Community & Regional Development
I am a broadly-educated geographer whose teaching and research interests are centered on the relationship between society, agriculture, food, and the environment. This is a long-standing theme within the discipline of geography, expressed in the subfields of cultural-historical ecology, cultural ecology, and now political ecology. I have a regional focus on the Americas, specifically Costa Rica, the Midwest, and California, and also utilize multi-scalar approaches to understanding environmental, agricultural, and social phenomena and processes.
My research mostly focuses on the governance of agrifood systems. To date I have primarily used the framework of geographical political ecology to understand agriculture and food systems. I also use theoretical perspectives from geographical and sociological work in the political economy of agriculture. I am increasingly interested in the philosophical foundations of interdisciplinary learning aimed at enhancing sustainability, especially the philosophy of critical realism; the facilitation of competency development; and the praxis of critical pedagogy based in social constructivism. I remain dedicated to cartographic and visual explanations based on graphic design principles.
I am very interested in understanding larger-scale interventions aimed at making complex commodity chains with multiple links more sustainable, and in grassroots movements that are attempting to reshape the agrifood system. Much of my work focuses on extra-economic demands placed on farmers (e.g., for low levels of pesticide residues on food, environmental services, etc.), as well as practices and arrangements that are informed by values other than efficiency (such as environmental stewardship, social justice, etc.). I aim to understand how these demands and commitments are embodied and shaped by social processes and structures, including markets, institutions, and governance forms generally. At the local level, I investigate the ways in which communities and organizations — farmer networks, NGOs, and universities — and the local agricultural context — farm size and resources, marketing relationships, and the biophysical environment — constrain and/or enable farmers' responses to changing social contexts and demands, and farmers' attempts at reshaping the food system. I am also interested in empirically understanding the effects of these changes on production practices, rural livelihoods and communities, and sustainability at the local level.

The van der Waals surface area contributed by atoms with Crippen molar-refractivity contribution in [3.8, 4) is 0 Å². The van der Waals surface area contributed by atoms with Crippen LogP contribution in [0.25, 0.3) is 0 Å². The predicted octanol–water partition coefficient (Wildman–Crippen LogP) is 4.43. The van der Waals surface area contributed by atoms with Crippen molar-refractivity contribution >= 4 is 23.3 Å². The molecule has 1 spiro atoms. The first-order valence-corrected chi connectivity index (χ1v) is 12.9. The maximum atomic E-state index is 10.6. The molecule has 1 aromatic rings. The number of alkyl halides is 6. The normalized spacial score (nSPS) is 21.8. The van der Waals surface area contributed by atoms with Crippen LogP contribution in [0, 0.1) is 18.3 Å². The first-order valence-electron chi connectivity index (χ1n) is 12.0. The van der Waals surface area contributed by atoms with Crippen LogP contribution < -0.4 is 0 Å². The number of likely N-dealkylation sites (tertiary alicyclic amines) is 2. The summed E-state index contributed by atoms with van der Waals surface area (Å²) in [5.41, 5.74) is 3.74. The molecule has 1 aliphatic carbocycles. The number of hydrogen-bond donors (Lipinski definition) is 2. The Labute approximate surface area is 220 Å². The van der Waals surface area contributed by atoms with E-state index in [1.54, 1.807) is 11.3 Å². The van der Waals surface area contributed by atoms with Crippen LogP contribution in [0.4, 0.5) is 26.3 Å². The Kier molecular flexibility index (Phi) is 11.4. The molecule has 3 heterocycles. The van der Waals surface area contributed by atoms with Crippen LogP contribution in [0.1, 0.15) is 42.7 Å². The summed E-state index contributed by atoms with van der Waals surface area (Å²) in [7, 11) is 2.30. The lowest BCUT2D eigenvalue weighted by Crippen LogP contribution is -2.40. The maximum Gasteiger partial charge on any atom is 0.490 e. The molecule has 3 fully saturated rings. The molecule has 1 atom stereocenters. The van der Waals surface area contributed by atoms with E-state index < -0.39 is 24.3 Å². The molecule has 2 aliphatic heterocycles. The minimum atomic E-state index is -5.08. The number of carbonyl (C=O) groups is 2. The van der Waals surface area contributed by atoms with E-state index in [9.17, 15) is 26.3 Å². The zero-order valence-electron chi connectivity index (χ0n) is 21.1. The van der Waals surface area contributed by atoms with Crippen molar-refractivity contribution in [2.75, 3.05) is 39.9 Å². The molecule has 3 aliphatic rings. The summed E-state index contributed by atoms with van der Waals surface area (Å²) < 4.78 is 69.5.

Ph.D., Geography. University of Wisconsin, Madison, 2006.
M.S., Geography. University of Wisconsin, Madison, 2001.
B.A., Geography. University of California, Berkeley, 1999.